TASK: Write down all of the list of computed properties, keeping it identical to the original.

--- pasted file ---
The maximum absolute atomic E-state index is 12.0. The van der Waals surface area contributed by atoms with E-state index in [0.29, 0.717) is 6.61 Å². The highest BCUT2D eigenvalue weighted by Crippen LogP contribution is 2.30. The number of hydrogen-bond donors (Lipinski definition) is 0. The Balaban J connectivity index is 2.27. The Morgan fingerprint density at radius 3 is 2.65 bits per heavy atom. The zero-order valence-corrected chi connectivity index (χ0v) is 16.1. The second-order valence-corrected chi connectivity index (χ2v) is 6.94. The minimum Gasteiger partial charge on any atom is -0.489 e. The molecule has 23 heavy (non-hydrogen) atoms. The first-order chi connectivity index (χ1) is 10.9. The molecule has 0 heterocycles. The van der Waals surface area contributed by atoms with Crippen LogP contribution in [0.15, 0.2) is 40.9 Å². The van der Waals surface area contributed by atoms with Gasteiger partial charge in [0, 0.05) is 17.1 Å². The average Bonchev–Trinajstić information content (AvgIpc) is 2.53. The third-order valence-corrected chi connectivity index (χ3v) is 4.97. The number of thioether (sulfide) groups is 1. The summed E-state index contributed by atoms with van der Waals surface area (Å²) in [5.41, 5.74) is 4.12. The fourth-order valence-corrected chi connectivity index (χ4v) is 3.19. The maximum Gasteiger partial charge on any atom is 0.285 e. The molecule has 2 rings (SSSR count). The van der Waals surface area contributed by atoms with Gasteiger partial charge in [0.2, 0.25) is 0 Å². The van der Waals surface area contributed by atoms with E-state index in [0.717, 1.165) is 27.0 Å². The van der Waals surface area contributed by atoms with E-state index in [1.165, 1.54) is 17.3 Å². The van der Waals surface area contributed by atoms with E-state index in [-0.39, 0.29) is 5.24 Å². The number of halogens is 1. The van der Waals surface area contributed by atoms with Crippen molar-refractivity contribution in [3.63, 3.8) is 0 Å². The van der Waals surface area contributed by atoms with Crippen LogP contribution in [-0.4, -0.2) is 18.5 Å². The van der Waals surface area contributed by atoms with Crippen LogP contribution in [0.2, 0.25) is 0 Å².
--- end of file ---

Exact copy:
The maximum absolute atomic E-state index is 12.0. The van der Waals surface area contributed by atoms with E-state index in [0.29, 0.717) is 6.61 Å². The highest BCUT2D eigenvalue weighted by Crippen LogP contribution is 2.30. The number of hydrogen-bond donors (Lipinski definition) is 0. The Balaban J connectivity index is 2.27. The Morgan fingerprint density at radius 3 is 2.65 bits per heavy atom. The zero-order valence-corrected chi connectivity index (χ0v) is 16.1. The second-order valence-corrected chi connectivity index (χ2v) is 6.94. The minimum Gasteiger partial charge on any atom is -0.489 e. The molecule has 23 heavy (non-hydrogen) atoms. The first-order chi connectivity index (χ1) is 10.9. The molecule has 0 heterocycles. The van der Waals surface area contributed by atoms with Crippen LogP contribution in [0.15, 0.2) is 40.9 Å². The van der Waals surface area contributed by atoms with Gasteiger partial charge in [0, 0.05) is 17.1 Å². The average Bonchev–Trinajstić information content (AvgIpc) is 2.53. The third-order valence-corrected chi connectivity index (χ3v) is 4.97. The number of thioether (sulfide) groups is 1. The summed E-state index contributed by atoms with van der Waals surface area (Å²) in [5.41, 5.74) is 4.12. The fourth-order valence-corrected chi connectivity index (χ4v) is 3.19. The maximum Gasteiger partial charge on any atom is 0.285 e. The molecule has 2 rings (SSSR count). The van der Waals surface area contributed by atoms with Gasteiger partial charge in [0.2, 0.25) is 0 Å². The van der Waals surface area contributed by atoms with E-state index in [0.717, 1.165) is 27.0 Å². The van der Waals surface area contributed by atoms with E-state index in [1.165, 1.54) is 17.3 Å². The van der Waals surface area contributed by atoms with E-state index in [-0.39, 0.29) is 5.24 Å². The number of halogens is 1. The van der Waals surface area contributed by atoms with Crippen molar-refractivity contribution in [3.63, 3.8) is 0 Å². The van der Waals surface area contributed by atoms with Crippen LogP contribution in [-0.4, -0.2) is 18.5 Å². The van der Waals surface area contributed by atoms with Crippen LogP contribution in [0.2, 0.25) is 0 Å².